Foodservice Operation of the Month

Bringing the next generation of healthy eaters into the conversation

Building a tight bond with families is a cornerstone for Jeanne Reilly and the rest of the nutrition team at Windham Raymond Schools.
students weighing carrots
Windham Raymond students weigh carrots / Photo courtesy of RSU#14

At Windham Raymond Schools in Maine’s Portland suburbs, food isn’t just a service—it’s an ongoing discussion with students, their caregivers and the community at large.

In fact, communication is first in Director of School Nutrition Jeanne Reilly’s “7 Cs” recipe for success, followed by collaboration, culinary focus, creativity, culture in the community, customer service and constant change. The first and last C were particularly important the last two years, when another C arose that no one saw coming: COVID.

“Parents get to know their kids’ teachers, but [foodservice] can seem like this faceless entity,” Reilly says. “Because we’ve gotten to this place where we have a relationship with families, and they trust us to feed their children, we really didn’t get those calls with complaints when we had supply shortages.”

Building that tight bond with families takes much intentional effort from Reilly and the rest of the Windham Raymond nutrition team. For one, they’re active on social media, sharing videos, photos of the meals being served, news about new partnerships, open staff positions and more, and Reilly sometimes writes posts about her work on a personal blog.

But the real work happens in person, and it’s the team’s extension past the cafeteria that solidifies the relationship with the district’s 3,300 students and their families. Pre-COVID, the department coordinated with teachers to get into the classroom, combining cooking with lessons. One demo involved the children weighing carrots and doing math problems with them, peeling and chopping vegetables with supervision and helping Chef Ryan Roderick with all else involved in making curried carrot soup.

“It is so much fun, and the kids all love it,” Reilly says. “We do mixed groups with maybe two classrooms at a time, and we find that when students see their friends trying an ingredient or a cooking process, they’re more inclined to try it, too. Lots of them say, ‘Can you please put this on the menu?’ or ‘I want this recipe to take home!’’”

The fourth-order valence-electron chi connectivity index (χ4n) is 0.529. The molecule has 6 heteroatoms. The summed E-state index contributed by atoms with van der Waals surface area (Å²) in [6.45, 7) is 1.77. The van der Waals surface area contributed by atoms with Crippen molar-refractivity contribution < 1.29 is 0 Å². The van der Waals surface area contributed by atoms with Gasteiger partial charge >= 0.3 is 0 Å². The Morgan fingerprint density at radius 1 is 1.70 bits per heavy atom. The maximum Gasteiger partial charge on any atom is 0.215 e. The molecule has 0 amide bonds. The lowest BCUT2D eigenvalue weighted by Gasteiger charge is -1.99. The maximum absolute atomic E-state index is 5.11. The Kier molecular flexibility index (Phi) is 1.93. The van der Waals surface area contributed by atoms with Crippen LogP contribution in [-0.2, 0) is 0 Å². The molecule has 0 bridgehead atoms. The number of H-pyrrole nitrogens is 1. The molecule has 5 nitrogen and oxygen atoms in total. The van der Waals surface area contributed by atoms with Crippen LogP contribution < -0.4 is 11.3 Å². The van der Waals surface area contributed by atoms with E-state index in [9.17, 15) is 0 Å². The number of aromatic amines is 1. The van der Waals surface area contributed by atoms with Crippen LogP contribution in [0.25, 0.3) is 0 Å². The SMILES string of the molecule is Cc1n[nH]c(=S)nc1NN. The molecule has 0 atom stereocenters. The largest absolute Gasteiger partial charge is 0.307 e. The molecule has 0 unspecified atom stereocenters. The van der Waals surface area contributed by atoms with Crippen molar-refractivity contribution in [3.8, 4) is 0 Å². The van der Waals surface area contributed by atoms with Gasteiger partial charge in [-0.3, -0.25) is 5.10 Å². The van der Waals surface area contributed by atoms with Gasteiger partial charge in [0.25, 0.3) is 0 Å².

Windham Raymond Nutrition also ran an after-school cooking club that Reilly hopes to restart when the COVID risk abates, as she credits the club with much of the bridge-building.

“We’d be emailing parents of students in the club, sending samples home to their families and also meeting [caregivers] when they came to pick up,” Reilly says. “People don’t really have time in the drop-off line in the morning to talk, but this gave us some time to chat. It really, really built a bridge, and we’ve been able to expand this relationship gradually over from meeting the parents to becoming partners with the parents.”

Now, Reilly says, “families really trust us to feed their child well. We get emails all the time: ‘You know, my child is so much more of an adventurous eater because of what they're getting served in the cafeteria.’ In the middle of a board meeting this year, I was presenting, and a board member said, ‘My child who had never eaten asparagus before came home raving about your asparagus and now I have to buy it all the time.’ So we really believe that we're changing how students and their families are eating, and that’s what it’s all about.”